We create “content.”

“Content.” The word isn’t a net for scooping tropical fish, but a 50-gallon trash bag stuffed with any junk that can be digitally codified. Do you refer to a book as “content?” How about a song? Movie? No. Not unless it’s a YouTube video (with an accompany blog-ready transcript) on VideoVinny’s channel. Now that’s content: compressed and optimized for an attractive call-to-action. Masking vinegar with synthetic honey.

Content with “content.”

“Content” has become a word without a soul, without a vision of itself. A project which is a means to an end, catching clicks to cash in. All watched over by machines of calculating content. The cybernetic forest is a junkyard, and the deer are starving on knotted wires shaped like flowers.

The quasi-religious myth of singularity proposes a world where technology has run so far amok it achieves a kind of divinity. If that were all it suggested then Kurzweil is a prophet. Our world is already a collection of cybernetic clerics. Eating our calculated daily bread.

“If they could speak, do you think they would tell us to try and be a little more creative?”

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On The Postmodernism-Blame Game

Every era wants something to blame. A people, a trend, a concept: an ominous and mysterious monolith for common sentiment to stone. This thing from another planet is responsible for all our problems; its overcoming means the removal of all responsibility. If only this thing was gone, neutralized, destroyed. It’s typically just a word, as empty as the air which carries it.


While the origin of postmodernism disdain is uncertain, it’s clearer who’s leading the cavalry’s charge. Jordan Peterson for one. A man who started his career tackling evil through a wonderful book called Maps of Meaning and will probably end it as a YouTube pundit berating, what he sees as, the trend hurling Western civilization towards the abyss.

What’s not clear is exactly what is conceived as “postmodernism.” The definition is vague. And one that Peterson and cohorts rarely take the time to elucidate, if at all. There are names of course: Derrida, Foucault, Rorty, Lacan; a majority of French intellectuals and the offbeat American playing translator for a curious audience.

These are figures easily criticized but rarely read. Though they are mere theorists. Any real definition or understanding of “postmodernism” would encompass its totality, if that’s possible. It begins with Duchamp’s urinal and ends with Peterson’s rants.

I’m no reader of the aforementioned list; this is not an article supporting 20th-century theory. No desire. No time. Too busy with earlier thinkers. Afterall, today’s houses aren’t made of one room. I have to admit I’m impressed so many people discuss these postmodernists. How they’ve absorbed history to arrive at late 20th century theory is a triumph of time management; these are readers indistinguishable from their Twitter accounts.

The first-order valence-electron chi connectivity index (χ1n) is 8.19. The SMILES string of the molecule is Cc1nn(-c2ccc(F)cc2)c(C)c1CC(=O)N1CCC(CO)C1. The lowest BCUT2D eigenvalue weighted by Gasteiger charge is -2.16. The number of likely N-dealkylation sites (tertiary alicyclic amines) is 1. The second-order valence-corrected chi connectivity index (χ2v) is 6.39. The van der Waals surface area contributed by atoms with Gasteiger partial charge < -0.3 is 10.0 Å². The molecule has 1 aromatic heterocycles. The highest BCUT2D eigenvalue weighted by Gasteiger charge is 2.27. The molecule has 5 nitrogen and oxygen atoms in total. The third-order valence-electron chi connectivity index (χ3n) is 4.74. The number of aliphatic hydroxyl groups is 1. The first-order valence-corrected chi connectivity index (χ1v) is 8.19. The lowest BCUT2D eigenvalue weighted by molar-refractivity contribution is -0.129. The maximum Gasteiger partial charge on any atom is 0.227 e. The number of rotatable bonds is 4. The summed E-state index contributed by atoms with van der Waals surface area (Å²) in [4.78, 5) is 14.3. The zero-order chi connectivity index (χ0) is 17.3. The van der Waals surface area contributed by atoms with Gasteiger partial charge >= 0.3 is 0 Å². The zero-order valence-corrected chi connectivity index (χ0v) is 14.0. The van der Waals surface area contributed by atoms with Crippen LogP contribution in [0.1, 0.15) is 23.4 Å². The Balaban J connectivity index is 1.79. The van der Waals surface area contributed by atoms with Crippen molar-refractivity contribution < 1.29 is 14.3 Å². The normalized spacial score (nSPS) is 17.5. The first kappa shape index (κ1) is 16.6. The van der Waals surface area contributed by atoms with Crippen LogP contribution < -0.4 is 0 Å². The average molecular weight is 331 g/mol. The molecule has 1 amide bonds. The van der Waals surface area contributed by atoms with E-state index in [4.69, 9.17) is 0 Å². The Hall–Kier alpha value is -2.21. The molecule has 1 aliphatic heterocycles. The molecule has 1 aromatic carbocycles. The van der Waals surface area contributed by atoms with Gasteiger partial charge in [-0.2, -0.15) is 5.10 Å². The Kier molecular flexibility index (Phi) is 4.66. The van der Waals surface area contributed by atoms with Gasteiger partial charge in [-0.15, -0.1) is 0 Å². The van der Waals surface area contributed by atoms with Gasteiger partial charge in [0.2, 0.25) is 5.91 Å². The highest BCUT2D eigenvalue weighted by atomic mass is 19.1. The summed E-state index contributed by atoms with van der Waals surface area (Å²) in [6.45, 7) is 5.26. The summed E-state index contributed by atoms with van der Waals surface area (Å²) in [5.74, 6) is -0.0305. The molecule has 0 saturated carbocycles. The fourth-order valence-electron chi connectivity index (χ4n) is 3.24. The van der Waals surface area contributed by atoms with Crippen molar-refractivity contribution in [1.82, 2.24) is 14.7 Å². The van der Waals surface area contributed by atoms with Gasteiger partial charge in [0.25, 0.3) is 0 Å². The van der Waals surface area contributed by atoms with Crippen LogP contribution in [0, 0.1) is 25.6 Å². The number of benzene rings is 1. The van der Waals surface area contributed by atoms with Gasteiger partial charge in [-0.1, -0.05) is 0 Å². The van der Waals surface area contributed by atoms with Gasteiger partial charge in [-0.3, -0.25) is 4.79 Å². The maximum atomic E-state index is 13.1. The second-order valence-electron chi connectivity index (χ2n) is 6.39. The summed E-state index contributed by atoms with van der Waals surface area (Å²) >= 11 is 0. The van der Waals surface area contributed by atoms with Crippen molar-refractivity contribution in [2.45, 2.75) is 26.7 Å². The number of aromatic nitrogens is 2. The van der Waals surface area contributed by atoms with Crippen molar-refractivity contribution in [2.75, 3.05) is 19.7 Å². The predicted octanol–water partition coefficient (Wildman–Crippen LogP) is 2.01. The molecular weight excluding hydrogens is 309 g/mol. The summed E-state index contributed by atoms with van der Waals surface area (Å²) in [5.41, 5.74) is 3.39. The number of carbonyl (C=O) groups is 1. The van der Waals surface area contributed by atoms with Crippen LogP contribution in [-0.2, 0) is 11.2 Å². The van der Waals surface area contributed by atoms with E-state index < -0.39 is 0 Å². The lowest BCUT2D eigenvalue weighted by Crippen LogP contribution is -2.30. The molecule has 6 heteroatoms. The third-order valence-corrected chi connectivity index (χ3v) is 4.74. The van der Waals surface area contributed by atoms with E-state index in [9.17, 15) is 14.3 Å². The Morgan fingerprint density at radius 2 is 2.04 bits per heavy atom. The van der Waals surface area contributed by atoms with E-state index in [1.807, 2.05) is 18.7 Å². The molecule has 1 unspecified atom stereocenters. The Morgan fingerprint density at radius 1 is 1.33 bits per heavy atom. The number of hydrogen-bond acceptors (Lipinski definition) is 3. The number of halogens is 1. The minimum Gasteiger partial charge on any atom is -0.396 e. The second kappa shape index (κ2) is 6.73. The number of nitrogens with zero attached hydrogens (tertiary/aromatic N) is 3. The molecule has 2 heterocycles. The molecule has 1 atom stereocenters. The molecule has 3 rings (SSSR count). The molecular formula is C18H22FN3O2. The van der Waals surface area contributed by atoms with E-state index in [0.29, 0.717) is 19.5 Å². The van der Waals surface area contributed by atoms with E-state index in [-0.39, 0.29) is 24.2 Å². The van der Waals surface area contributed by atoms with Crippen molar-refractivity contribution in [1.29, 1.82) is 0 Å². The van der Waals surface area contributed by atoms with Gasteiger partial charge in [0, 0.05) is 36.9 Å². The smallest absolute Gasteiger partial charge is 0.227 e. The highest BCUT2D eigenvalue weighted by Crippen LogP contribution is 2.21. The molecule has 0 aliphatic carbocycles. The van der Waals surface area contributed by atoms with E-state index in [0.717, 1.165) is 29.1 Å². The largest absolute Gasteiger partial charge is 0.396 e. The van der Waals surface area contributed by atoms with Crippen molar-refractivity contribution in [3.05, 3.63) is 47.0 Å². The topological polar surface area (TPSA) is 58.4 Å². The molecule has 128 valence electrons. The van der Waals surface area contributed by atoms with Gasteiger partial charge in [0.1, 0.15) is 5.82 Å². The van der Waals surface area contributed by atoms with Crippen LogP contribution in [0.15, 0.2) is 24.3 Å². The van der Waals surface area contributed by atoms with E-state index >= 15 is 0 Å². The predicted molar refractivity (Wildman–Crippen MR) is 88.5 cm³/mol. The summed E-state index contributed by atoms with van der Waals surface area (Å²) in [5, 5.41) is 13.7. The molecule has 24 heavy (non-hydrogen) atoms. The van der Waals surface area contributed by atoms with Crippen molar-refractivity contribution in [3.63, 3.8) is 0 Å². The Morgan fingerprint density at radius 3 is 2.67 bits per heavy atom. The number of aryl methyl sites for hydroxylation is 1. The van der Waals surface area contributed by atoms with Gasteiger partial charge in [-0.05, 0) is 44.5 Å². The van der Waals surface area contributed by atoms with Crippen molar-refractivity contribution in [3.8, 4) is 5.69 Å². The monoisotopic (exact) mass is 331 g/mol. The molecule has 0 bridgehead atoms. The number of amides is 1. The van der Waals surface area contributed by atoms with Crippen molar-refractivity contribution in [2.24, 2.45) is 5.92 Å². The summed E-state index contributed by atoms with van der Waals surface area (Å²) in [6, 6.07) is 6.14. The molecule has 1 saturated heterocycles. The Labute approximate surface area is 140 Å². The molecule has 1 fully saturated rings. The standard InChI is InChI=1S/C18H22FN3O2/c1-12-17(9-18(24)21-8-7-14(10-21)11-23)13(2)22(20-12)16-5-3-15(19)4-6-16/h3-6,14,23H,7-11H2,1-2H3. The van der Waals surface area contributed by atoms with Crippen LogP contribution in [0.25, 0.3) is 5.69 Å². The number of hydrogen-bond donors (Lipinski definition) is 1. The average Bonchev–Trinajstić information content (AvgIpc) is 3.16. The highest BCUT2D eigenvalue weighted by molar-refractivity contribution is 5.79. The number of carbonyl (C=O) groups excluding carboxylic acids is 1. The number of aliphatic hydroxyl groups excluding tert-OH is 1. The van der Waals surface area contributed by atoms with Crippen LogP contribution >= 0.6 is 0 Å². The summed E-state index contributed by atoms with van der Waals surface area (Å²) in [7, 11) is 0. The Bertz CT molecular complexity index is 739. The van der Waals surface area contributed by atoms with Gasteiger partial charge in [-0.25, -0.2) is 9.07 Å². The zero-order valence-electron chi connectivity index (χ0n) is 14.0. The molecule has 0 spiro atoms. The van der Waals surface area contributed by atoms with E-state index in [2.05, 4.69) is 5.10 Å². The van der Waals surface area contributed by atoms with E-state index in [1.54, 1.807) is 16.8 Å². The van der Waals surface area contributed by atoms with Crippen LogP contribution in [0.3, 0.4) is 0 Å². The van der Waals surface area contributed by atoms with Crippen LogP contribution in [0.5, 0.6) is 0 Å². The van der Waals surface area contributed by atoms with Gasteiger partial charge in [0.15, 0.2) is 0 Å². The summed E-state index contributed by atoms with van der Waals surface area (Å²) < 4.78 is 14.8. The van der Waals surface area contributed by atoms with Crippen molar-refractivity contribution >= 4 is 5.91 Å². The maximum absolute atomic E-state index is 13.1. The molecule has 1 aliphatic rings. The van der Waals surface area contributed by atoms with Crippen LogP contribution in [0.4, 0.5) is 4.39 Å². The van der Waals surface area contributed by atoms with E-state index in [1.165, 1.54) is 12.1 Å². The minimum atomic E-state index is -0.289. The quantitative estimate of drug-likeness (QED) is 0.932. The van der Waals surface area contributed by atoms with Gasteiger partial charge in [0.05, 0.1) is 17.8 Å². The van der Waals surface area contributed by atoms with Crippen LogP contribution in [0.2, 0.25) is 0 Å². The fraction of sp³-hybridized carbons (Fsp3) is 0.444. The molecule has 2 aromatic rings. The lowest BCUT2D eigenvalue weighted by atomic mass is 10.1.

We still need a definition. What is understanding but ensuring definitions have flexible pillars to thwart off any earthquake? “Postmodernism.” On its own legs it’s an interesting word. It suggests something beyond the present, the modern; something out there, an alternative in the future inevitably arriving. Something above and beyond, a transcendental understanding about earthly matter.

Anything operating under postmodernism assumes a grandiose pretentiousness. It seems ripe to be a criticism of you, the reader, for not seeing the light from tomorrow’s sun singing in the cracks of the door. If only you understood. Post: Beyond: Superior: Better. Fine enough.

Not that whatever postmodernism is adheres to anything just described. Maybe it’s just what comes after “modern.” Is that the poetry collecting the wake of Frost, H.D., Stevens? I’m not sure. Whatever is underneath this nefarious somethingness that captivates audiences is the throbbing snot that hangs off even the best of minds.

Another sordid state of affairs. What Peterson, and those like him, have done is to take a sweeping concept—a warehouse of papers in which only a few names are discerned and understood—and demonized it. Crucified it. “Forgive them, they know not what they do.” Sure Peterson likes to reiterate he’s read a little Foucault, but Peterson’s criticism isn’t directed at Foucault, but at some private club Foucault holds a membership card for.

Of course, discussing ideas is challenging. A challenge that’s not sexy or boisterous enough to reap $70,000 a month in Patreon donations, plus whatever direct donations result. Unfortunately. Because when ideas are set aside for vagaries what you’re left with is emotional belittlement. Stirring the pot with the anger of directionless youth. People want to discard a pariah and you’re giving it to them. Just another part of the routine isn’t it?

I can hear Thomas Sowell, in a mix of sighing and laughter, repeating the hubris of intellectuals who step out of their field. Never fails. A shame too. (I want to repeat here that Maps of Meaning is a wonderful book.)